After a long time in the wilderness, mostly due to concerns about the nexus of sports and sports betting, Las Vegas has become a hotbed of professional sports over the last few years. The NHL were first in, the Golden Knight beginning play in 2017 and achieving immediate success. The WNBA followed suit the following year, but the jackpot was the city’s success in luring the NFL to Vegas, with the Raiders moving there for the 2020 season. But the Las Vegas Review-Journal reported today that the city of Henderson, about 15 miles southeast of Vegas and on the road there from Phoenix, reached out to the D-backs to discuss a potential move.
Both sides now saw the project is dead. The city said “While a proposal for an Arizona Diamondbacks ballpark has not moved forward, the city of Henderson would welcome conversations with other major league franchises that may be considering a move to a different market.” And in a statement, the Diamondbacks said, “A number of cities have expressed interest but we have not pursued any because we have not received permission from MLB and our desire is, first and foremost, to stay in Arizona.” However, it clear from the documentation obtained that Henderson’s proposal and subsequent discussions definitely went beyond vague speculation.
For example, it appears there were significant email exchanges between D-backs President, Derrick Hall, and Henderson City Manager, Richard Derrick. At the beginning of this year, Hall sent Derrick an email with the subject line, “Have not forgotten you!” and saying, “Hopefully there is still strong interest there as we go through the MLB motions.” The newspaper also says that the team “sent nondisclosure agreements to multiple real estate professionals for the Henderson proposal.” I wonder if the architectural plans which we discovered in May, rather than being potential locations in Phoenix, were perhaps part of these discussions and intended for Nevada?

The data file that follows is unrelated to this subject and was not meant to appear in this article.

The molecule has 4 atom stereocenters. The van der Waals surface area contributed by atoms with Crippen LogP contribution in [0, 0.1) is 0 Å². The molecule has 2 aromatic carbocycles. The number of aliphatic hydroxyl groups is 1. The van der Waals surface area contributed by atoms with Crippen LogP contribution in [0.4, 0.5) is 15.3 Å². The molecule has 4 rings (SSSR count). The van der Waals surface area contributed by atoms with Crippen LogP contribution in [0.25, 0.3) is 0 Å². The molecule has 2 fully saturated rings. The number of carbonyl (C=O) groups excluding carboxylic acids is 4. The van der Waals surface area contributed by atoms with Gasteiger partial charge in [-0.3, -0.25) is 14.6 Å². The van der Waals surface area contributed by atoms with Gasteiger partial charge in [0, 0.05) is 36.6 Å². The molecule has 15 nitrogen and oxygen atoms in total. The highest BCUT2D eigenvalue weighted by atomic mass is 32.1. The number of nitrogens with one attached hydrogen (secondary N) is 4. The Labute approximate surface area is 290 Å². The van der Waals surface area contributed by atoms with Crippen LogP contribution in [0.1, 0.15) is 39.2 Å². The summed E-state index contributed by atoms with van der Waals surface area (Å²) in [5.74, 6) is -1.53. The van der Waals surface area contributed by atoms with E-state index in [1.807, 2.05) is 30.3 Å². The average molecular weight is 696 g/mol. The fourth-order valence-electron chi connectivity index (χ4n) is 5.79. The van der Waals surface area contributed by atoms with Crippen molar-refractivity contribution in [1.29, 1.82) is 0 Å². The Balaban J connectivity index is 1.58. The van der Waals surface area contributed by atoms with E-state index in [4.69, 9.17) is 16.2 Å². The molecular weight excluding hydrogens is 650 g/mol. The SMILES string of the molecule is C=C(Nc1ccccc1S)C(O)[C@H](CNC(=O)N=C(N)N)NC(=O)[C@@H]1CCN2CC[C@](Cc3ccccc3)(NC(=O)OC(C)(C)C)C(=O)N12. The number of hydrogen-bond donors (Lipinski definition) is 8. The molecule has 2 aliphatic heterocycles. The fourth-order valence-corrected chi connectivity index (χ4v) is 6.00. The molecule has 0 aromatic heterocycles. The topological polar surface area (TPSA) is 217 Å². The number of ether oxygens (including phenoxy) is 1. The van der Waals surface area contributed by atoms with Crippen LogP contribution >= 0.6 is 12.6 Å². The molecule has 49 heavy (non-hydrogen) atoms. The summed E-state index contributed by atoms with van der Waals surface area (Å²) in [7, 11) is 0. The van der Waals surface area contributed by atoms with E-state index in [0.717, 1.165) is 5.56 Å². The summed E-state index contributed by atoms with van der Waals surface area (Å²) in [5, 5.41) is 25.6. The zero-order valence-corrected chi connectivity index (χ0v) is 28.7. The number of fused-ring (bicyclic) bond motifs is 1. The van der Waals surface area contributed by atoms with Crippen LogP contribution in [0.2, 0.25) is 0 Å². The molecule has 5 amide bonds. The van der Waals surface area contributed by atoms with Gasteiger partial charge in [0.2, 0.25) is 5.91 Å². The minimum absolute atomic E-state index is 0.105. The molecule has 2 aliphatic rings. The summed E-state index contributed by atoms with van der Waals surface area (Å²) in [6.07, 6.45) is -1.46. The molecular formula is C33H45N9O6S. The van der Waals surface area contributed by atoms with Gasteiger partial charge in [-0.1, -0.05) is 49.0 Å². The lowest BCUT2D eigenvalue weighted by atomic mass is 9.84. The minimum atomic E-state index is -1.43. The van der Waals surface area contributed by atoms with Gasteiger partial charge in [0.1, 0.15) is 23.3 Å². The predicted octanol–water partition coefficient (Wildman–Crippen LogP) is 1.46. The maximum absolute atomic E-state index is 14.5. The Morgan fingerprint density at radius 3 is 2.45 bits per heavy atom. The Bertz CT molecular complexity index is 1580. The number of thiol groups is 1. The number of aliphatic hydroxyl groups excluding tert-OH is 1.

The proposal submitted to the team by Henderson included a ballpark with seating for around 36,000 fans, including four thousand standing. Four suggested locations were included, one of which would have been less than ten miles from both the Las Vegas Strip and McCarran International Airport. Estimates included in the plan put the cost of building the stadium at a billion dollars. It states “The ballpark would be publicly-owned and exempt from property tax,” but there are some very interesting figures included in the plan (p.36, if you’re interested), such as the breakdown of anticipated spending by game attendees. They would, apparently, be charging $20 per car for parking...
We also get the following snapshot of projected operating expenses for the team and ballpark, which I’m curious as to the accuracy:
- Stadium Operations $30,188,031
- Player Compensation $138,337,000
- Major League Team Operations $21,400,000
- Scouting & Player Development $15,000,000
- Amateur Player Acquisition $15,000,000
- Marketing, Publicity & Ticket Operations $15,000,000
- General & Administrative $25,000,000
- MLB Central Office Expenses $12,350,000
At first glance, Henderson might seem a bit of an odd choice. But it’s not that different from the Cardinals and Coyotes decamping to Glendale (though the jury’s still out on the success or otherwise, especially in the latter’s case). The Braves’ new stadium is also located about 10 miles from Atlanta’s downtown. The obvious advantage of a plan like that is not only cheaper land, but also the capacity to grow beyond the ballpark, as the Braves have done (and the Cubs are also attempting to do in Mesa, with Wrigleyville West).
This is third bit of information to come out recently, suggesting the team is looking to move from Chase Field. As well as our ballpark find in May, the following month VenuesNow.com reported that the team had “selected HKS, the architect that designed their spring training facility, to plan a stadium to replace Phoenix’s Chase Field.” It all has to be rather embarrassing for the team: Hall repeatedly states that the team doesn’t want to move, but the Diamondbacks’ actions all appear to point in a very different direction. And moving to Scottsdale would be one thing, but this proposal, to leave Arizona entirely, goes in a considerably more unpleasant direction.